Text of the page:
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The vignettes provided with the R survival package are a good place to start. The main survival package vignette succinctly explains the principles of many different flavors of survival analysis. Examples are illustrated with the package's functions (whose open-source code is available for inspection). It's succinct, but most of the important issues are covered. The time dependence vignette addresses time-varying covariate values and proportional hazards assumptions in Cox models. Other vignettes go into more detail with issues like multi-state survival and competing risks. The presentation necessarily emphasizes the regression modeling approach used in that package, but the principles apply to other machine-learning methods.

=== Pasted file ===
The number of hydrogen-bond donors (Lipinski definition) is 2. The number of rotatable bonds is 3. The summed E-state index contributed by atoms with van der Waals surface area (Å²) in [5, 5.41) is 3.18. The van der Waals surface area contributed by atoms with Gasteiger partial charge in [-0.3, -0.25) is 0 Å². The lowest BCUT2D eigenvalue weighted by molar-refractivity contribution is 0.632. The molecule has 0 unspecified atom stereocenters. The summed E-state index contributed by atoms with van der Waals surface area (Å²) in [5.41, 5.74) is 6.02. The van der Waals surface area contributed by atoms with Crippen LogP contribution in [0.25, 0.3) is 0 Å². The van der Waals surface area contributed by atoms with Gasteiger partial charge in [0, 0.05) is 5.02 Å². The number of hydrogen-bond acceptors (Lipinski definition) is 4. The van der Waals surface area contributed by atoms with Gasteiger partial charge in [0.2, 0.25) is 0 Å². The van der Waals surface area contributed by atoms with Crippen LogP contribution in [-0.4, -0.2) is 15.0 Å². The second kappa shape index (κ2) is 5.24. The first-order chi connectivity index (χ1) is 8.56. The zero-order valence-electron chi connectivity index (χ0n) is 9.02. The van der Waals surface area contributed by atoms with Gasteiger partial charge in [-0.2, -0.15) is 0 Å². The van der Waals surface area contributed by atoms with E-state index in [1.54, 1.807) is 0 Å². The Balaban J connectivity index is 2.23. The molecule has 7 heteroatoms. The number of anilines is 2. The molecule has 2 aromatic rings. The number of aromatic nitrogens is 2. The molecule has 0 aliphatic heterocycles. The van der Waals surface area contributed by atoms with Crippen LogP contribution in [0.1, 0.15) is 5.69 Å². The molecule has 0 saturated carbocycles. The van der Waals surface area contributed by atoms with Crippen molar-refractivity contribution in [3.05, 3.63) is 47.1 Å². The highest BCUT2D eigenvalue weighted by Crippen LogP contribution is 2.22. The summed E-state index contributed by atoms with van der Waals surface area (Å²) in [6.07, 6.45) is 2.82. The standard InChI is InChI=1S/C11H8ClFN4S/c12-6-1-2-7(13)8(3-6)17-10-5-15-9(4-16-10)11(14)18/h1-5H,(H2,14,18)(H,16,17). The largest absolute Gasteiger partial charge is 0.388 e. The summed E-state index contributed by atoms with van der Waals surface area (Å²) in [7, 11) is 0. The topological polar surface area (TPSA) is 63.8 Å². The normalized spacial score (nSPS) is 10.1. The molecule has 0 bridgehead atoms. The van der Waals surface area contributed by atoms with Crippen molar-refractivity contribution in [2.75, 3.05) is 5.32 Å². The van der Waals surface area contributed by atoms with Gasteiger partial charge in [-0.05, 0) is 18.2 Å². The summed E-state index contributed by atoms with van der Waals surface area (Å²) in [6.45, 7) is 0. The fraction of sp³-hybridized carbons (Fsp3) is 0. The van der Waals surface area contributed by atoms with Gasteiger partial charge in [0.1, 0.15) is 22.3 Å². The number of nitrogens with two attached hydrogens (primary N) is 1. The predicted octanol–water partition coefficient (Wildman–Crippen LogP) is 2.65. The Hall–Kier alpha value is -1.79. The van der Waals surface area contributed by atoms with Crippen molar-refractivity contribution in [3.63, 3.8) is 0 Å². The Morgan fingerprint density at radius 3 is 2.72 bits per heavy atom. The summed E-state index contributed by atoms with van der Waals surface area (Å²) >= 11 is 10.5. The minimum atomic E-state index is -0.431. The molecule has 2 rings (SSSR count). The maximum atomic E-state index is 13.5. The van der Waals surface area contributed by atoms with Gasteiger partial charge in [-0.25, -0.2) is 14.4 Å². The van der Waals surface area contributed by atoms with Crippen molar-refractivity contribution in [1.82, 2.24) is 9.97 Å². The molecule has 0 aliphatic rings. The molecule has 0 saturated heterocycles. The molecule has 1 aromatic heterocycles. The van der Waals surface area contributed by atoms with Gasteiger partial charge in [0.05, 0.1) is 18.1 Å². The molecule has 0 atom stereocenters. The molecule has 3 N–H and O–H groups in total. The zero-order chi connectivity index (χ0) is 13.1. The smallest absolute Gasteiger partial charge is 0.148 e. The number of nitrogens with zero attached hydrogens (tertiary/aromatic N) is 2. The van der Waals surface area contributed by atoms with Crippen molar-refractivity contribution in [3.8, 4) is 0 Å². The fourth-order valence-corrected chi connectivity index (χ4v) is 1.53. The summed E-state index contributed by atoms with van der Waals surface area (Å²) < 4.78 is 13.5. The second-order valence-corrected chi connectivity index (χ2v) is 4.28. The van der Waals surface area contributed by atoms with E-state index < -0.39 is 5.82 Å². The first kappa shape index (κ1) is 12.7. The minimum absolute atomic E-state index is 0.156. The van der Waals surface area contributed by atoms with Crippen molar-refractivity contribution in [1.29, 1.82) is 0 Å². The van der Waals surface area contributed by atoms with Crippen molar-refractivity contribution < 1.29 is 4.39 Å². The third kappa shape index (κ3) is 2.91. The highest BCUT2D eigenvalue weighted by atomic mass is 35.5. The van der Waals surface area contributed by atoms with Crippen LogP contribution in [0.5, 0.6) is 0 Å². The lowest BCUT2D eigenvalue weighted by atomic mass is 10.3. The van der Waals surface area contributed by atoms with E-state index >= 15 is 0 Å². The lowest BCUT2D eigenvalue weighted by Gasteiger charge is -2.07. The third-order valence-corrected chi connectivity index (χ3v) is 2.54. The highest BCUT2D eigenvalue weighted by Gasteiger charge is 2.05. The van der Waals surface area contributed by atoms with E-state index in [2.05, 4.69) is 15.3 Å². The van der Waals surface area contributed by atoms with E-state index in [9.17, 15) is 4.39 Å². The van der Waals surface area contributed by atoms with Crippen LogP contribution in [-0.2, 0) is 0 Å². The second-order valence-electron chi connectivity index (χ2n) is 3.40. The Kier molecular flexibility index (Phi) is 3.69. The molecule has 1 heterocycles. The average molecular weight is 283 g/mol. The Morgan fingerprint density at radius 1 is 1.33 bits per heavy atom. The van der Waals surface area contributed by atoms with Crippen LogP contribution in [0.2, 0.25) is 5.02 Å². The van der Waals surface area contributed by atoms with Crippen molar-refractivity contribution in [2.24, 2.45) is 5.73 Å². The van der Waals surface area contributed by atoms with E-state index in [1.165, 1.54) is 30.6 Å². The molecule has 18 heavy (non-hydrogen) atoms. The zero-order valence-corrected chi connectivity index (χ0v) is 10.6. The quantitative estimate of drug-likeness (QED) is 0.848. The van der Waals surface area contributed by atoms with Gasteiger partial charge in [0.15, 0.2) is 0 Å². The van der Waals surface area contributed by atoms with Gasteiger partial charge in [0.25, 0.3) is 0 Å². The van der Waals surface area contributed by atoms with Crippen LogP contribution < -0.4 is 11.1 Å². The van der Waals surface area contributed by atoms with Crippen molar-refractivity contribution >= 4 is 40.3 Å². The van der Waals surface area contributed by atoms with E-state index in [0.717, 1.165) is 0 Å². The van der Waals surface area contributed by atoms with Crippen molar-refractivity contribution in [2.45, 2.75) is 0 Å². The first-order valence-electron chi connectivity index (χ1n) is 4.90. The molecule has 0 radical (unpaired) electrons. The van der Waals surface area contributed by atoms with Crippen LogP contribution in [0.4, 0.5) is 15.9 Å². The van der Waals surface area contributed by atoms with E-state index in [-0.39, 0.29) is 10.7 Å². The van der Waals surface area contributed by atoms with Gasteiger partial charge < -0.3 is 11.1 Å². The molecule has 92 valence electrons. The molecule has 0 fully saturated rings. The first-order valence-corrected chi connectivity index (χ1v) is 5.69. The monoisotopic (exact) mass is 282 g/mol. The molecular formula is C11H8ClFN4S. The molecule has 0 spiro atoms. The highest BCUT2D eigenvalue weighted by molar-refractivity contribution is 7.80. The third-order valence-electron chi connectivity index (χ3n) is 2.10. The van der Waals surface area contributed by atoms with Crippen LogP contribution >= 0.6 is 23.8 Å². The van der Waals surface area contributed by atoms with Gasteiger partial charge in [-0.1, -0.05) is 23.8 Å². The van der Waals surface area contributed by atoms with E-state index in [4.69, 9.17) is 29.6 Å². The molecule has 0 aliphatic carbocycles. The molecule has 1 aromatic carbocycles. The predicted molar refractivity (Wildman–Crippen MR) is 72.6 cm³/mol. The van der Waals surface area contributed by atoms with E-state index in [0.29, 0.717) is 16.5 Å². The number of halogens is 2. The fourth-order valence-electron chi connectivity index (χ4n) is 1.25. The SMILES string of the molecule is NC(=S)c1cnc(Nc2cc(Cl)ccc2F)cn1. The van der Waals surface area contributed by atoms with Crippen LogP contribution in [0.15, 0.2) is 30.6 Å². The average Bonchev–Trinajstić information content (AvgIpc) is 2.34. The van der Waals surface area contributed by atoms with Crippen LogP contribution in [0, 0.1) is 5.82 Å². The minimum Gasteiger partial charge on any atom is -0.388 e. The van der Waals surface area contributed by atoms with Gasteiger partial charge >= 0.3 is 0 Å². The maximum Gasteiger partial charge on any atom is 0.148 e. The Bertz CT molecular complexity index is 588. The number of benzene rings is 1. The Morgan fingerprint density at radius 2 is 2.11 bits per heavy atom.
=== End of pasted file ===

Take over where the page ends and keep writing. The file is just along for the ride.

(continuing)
The python lifelines documentation also gives a useful overview of the principles of survival modeling. Its organization might be more in line with the step-by-step approach you seek than the R survival vignettes.

References to book-length treatments are described on this page.

In response to comment:

These references are admittedly regression-centric. If you learn the fundamental principles of survival analysis from these references, however, it's a very straightforward extension to what you consider to be "machine-learning" methods. As much of survival analysis was developed in the regression context, explanations from that context will typically have a strong grounding in basic principles.